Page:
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From: Maurizio Vitale (maurizio.vitale_at_[hidden])
Date: 2007-04-11 10:18:42

I apologize for the long post. It is probably too long for your holidays, I can wait.

Eric Niebler <eric_at_[hidden]> writes:

> Maurizio Vitale wrote:
> > thanks, it sure helped a lot.
> >
> > In my case I had to wrap proto::terminal inside a my_domain<>
> > wrapper. This was required
> > with the simplified code I posted, but I'm mentioning it for the
> > benefit of others trying to learn proto.
> Do you mean to say this was *not* required with the simple code you posted?

Indeed. I left the 'not' out, which unsurprisingly made my sentence meaningless.

> >
> > I still have a couple of issues:
> > - although udt_ex(v) is now parsed, udt_ex(v1,v2) is not.
> The following program compiles for me. I suspect the problem you're
> seeing is not in proto.
> #include <boost/xpressive/proto/proto.hpp>
> struct udt_tag {};
> boost::proto::terminal<udt_tag>::type const udt = {{}};
> int main() {
> udt(1,2);
> return 0;
> }

Not surprisingly your code compiles. A bit more surprisingly, mine now compiles as well.
Here's what was happening: in my udt_ex I had a data member, and a constructor
for initializing it. Hence no default constructor was generated.
Adding a default constructor fixes this particular problem, but I understand from
the rest of the mail that the place where I have my data is wrng to begin with.
> I've tried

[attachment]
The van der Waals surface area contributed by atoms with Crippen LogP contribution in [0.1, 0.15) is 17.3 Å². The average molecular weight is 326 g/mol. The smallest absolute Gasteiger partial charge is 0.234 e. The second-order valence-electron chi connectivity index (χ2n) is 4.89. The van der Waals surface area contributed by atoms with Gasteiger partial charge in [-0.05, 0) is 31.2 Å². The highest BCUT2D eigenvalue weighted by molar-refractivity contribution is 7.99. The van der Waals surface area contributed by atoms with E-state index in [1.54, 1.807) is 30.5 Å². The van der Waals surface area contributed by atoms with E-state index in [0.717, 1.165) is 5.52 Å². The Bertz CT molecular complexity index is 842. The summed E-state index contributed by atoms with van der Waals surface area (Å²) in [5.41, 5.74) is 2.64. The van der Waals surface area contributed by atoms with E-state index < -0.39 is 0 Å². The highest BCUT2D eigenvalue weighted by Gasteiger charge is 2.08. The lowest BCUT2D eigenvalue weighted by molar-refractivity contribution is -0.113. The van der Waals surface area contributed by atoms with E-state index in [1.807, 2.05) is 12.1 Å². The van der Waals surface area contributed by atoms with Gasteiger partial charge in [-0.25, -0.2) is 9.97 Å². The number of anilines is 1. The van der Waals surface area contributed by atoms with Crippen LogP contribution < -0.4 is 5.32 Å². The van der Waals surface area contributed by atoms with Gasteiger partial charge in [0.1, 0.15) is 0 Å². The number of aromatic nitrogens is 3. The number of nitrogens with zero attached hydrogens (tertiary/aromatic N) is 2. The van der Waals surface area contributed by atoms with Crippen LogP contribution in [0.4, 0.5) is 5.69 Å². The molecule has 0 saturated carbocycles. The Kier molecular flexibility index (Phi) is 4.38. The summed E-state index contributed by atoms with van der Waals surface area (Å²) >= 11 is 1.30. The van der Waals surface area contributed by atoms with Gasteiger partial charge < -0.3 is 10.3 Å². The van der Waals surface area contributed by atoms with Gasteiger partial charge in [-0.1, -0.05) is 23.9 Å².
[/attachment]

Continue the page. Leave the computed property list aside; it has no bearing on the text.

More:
> > to #define BOOST_PROTO_MAX_ARITY
> > to be 2, but this also doesn't seem to work (and if
> > debug.hpp is included you get an ambiguous overload
> > between debug.hpp:122 and rlocal.hpp:775.
> I don't know what rlocal.hpp is. It is not a proto header. I suspect
> some other code you're including is interfering. I'm interested to see how.

rlocal.hpp is part of the boost preprocessor which you're using for generating
the multiple overloads, so I suspect the conflict is between the same overload
being generated more than once. I haven't investigated it further, though

This is a short example that shows the problem (I'm using GCC 4.1.2)
(ARITY 1 fails for different reasons)

#include <boost/xpressive/proto/proto.hpp>
#include <boost/xpressive/proto/debug.hpp>

struct udt_tag {};
boost::proto::terminal<udt_tag>::type const udt = {{}};

struct my_type : boost::proto::extends<boost::proto::terminal<udt_tag>::type, my_type> {
  my_type (int i) {};
  my_type () {};

int main() {
  my_type x;

  return 0;

I'm also including the error message produced by the Intel compiler, in case you didn't have
cd /home/mav/dev/proto_pdl/
/opt/intel/cce/9.1.046/bin/icpc -I. -o eric{,.cpp}
./boost/preprocessor/iteration/detail/rlocal.hpp(775): error: function template "void boost::proto::op::display_expr::operator()(const boost::proto::expr<Tag, Args, 2L> &) const" has already been declared

eric.cpp(16): error: no instance of overloaded function "my_type::operator()" matches the argument list
            argument types are: (int, int)
            object type is: my_type

> > In my case udt contains additional data, not only extra
> > methods and types. What is a good way for getting